2018 NMC Horizon Report: The trends, challenges, and developments likely to influence ed tech

2018 NMC Horizon Report — from library.educause.edu

Excerpt:

What is on the five-year horizon for higher education institutions? Which trends and technology developments will drive educational change? What are the critical challenges and how can we strategize solutions? These questions regarding technology adoption and educational change steered the discussions of 71 experts to produce the NMC Horizon Report: 2018 Higher Education Edition brought to you by EDUCAUSE. This Horizon Report series charts the five-year impact of innovative practices and technologies for higher education across the globe. With more than 16 years of research and publications, the Horizon Project can be regarded as one of education’s longest-running explorations of emerging technology trends and uptake.

Six key trends, six significant challenges, and six developments in educational technology profiled in this higher education report are likely to impact teaching, learning, and creative inquiry in higher education. The three sections of this report constitute a reference and technology planning guide for educators, higher education leaders, administrators, policymakers, and technologists.

 

2018 NMC Horizon Report -- a glance at the trends, challenges, and developments likely to influence ed tech -- visual graphic

 

Also see:

 

 

Campus Technology recently announced the recipients of the 2018 Campus Technology Impact Awards.

 

Campus Technology recently announced the recipients of the 2018 Campus Technology Impact Awards.

 

Categories include:

  • Teaching and Learning
  • Education Futurists
  • Student Systems & Services
  • Administration
  • IT Infrastructure & Systems

 

From DSC:
Having served as one of the judges for these competitions during the last several years, I really appreciate the level of innovation that’s been displayed by many of the submissions and the individuals/institutions behind them. 

 

 

Vanguard Projects: Expanding Teaching and Learning Horizons
Authors — from er.educause.edu by Malcolm Brown
Members of the higher education community provided a long list of projects that exemplify the six developments in educational technology from this year’s Horizon Report. A few of the projects are highlighted to convey a sense of the range and direction of current innovations in teaching and learning in higher education.

Excerpt:

This list summarizes the distribution across the six developments (as laid out in the preview):

  • Mixed reality: 31.4%
  • Makerspaces: 28.6%
  • Adaptive learning technology: 16.2%
  • Analytics technologies: 15.2%
  • Artificial intelligence: 4.8%
  • Robotics: 3.8%

 

 

 

Why higher ed should do more with blockchain tech — from by Dian Schaffhauser
Oral Roberts University recently held a conference to persuade higher education institutions that it’s time to get on board the blockchain train. Its recommendations: Learn about the technology’s potential, test it out and collaborate.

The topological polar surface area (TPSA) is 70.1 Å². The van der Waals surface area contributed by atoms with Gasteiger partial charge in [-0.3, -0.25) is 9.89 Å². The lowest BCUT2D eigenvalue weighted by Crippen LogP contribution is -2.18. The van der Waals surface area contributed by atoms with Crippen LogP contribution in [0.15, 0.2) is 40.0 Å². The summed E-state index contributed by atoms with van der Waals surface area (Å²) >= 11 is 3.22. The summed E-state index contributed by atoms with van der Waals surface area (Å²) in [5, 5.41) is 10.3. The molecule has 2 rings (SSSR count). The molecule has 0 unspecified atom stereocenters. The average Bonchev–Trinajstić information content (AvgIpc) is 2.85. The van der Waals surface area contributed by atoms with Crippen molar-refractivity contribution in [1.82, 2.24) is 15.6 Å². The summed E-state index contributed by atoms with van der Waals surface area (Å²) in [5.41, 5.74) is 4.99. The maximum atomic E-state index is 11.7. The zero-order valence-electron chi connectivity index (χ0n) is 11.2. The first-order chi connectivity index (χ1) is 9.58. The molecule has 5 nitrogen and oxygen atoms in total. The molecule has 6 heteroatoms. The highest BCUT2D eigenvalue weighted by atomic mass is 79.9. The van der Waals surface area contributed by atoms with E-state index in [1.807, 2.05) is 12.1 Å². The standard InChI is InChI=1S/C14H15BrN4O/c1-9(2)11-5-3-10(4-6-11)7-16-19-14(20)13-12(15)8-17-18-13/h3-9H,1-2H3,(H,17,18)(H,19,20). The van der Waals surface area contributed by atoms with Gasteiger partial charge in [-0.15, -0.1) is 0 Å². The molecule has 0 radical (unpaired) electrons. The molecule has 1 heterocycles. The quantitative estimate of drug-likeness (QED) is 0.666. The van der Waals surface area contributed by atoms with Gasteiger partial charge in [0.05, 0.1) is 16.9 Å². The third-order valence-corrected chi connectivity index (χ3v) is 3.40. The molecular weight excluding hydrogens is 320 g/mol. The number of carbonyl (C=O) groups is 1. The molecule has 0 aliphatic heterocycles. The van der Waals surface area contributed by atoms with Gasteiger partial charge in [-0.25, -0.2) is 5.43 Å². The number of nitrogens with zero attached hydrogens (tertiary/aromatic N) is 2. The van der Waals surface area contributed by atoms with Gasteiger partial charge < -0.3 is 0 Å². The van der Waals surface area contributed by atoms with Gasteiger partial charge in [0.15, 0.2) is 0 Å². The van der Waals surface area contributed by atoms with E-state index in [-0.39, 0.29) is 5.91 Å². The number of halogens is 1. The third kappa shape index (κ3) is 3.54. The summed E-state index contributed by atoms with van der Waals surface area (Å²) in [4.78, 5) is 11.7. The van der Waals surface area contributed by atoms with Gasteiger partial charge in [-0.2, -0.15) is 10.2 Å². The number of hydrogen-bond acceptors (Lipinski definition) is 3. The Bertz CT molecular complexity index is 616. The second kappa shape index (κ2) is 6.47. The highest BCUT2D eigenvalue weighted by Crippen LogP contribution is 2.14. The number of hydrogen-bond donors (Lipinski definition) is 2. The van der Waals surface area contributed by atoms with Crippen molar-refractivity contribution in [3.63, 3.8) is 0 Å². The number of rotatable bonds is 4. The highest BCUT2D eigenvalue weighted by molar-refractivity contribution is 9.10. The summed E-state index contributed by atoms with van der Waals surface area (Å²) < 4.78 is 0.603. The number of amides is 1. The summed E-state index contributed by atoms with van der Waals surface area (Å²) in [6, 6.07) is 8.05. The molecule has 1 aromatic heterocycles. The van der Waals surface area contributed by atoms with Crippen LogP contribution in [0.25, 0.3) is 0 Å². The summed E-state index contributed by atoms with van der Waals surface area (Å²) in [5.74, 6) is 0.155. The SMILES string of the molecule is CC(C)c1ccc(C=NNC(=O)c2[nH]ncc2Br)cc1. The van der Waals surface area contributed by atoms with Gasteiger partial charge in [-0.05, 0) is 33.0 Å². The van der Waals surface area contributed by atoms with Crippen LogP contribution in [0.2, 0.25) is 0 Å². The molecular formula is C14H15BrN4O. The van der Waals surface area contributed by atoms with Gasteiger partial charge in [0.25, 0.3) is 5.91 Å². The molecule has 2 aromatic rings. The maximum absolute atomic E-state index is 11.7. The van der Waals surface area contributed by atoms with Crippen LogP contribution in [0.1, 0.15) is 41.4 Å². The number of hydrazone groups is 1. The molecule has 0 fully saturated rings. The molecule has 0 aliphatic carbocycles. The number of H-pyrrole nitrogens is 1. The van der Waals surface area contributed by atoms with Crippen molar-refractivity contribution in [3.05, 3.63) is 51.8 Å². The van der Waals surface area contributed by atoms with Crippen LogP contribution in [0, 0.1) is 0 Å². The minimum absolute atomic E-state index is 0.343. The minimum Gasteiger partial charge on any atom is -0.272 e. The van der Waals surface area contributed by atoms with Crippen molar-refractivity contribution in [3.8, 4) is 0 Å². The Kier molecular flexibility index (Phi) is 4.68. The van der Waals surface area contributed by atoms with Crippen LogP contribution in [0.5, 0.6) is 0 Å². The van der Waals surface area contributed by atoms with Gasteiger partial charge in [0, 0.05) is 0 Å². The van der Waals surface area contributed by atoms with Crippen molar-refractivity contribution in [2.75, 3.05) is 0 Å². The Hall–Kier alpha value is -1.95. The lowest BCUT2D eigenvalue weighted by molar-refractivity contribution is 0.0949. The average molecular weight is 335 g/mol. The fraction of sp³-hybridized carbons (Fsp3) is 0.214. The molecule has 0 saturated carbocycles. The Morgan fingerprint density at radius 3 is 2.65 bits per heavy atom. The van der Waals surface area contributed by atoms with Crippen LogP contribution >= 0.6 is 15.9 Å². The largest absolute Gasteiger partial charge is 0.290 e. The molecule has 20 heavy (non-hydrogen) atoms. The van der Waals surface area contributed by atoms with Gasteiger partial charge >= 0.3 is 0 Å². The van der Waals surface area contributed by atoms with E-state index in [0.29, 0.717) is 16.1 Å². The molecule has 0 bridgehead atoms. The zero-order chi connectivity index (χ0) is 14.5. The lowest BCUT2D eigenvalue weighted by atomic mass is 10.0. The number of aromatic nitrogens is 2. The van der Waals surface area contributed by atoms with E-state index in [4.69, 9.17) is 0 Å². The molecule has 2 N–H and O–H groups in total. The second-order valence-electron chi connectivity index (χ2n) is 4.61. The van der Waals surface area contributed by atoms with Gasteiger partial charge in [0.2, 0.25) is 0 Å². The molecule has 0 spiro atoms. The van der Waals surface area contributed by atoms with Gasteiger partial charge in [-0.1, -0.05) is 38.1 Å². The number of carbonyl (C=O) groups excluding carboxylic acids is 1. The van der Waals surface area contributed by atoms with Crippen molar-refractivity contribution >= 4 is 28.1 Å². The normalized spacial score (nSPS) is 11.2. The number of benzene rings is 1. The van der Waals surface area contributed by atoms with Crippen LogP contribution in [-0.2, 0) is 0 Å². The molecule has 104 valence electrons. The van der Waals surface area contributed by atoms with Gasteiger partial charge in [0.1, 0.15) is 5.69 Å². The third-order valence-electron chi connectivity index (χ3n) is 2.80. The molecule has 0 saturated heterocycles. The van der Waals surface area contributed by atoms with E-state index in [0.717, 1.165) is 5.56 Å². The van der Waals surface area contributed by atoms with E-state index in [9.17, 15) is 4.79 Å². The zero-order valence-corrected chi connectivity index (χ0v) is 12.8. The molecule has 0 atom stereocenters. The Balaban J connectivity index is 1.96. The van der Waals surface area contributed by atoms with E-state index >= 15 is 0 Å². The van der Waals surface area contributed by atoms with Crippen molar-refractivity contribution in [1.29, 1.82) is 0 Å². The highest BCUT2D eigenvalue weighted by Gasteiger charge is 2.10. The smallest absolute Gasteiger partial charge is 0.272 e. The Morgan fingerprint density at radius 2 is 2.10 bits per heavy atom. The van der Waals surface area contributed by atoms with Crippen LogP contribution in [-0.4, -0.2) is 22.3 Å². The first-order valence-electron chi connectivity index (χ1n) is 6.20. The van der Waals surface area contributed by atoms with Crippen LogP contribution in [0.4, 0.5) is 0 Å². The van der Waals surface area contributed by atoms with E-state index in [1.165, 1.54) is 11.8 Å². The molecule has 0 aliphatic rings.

Excerpt:

As CIO Michael Mathews, the event’s organizer, explained, blockchain will be as important to transforming education as the internet was. He said he believes those colleges and universities that jump on the secure public ledger concept early enough and begin testing it out will be the ones who could see the biggest benefits.

Mathews believes blockchain will have the “biggest payback” within an organization’s processes where trust is essential as part of a “value chain”: student application processing, transcript evaluations, articulation agreements. Blockchain “templates” that run in the cloud could replace “entire cumbersome processes”…

 

 

From DSC:
It could easily be that blockchain-based technologies and processes feed into cloud/web-based learner profiles in the future. That’s one aspect of the next generation learning platform that I’m pulse checking — I call it Learning from the Living [Class] Room.

 

Blockchain could be involved with cloud/web-based learner profiles in the future

Blockchain -- something to keep on our radars in higher education

 

Also, from a while back…

Oracle to Launch Blockchain Products This Month — from investopedia.com by Shobhit Seth

Excerpt:

Tech corporations are seeing big opportunities in the blockchain space, and are now in a closely contested race to seize them sooner rather than later.

Oracle Corp. has announced that it will unveil its blockchain software later this month, reports Bloomberg. Oracle will launch its platform-as-a-service blockchain product later this month, which will be followed by launch of the decentralized ledger-based applications next month.

The Redwood City, California-based software giant is already having clients on board for its blockchain offerings. Santiago-based Banco de Chile is one of the early clients that Oracle is working with to record inter-bank transactions on a hyperledger. The world’s second-largest software company is also working with the government of Nigeria, which is aiming to document customs and import duties on a blockchain. Oracle is also hopeful of offering solutions to a large number of pharmaceutical companies to efficiently track and locate batches of drugs to help them reduce the number of recalls. Thomas Kurian, president of product development, said that Oracle’s products will be compatible with other platforms.

 

 

 

 

 

Moodle and Blackboard cut ties — from mfeldstein.com by Michael Feldstein

Excerpt:

Moodle just announced that Blackboard “will transition out of Moodle’s Certified Moodle Partner program in the coming months.”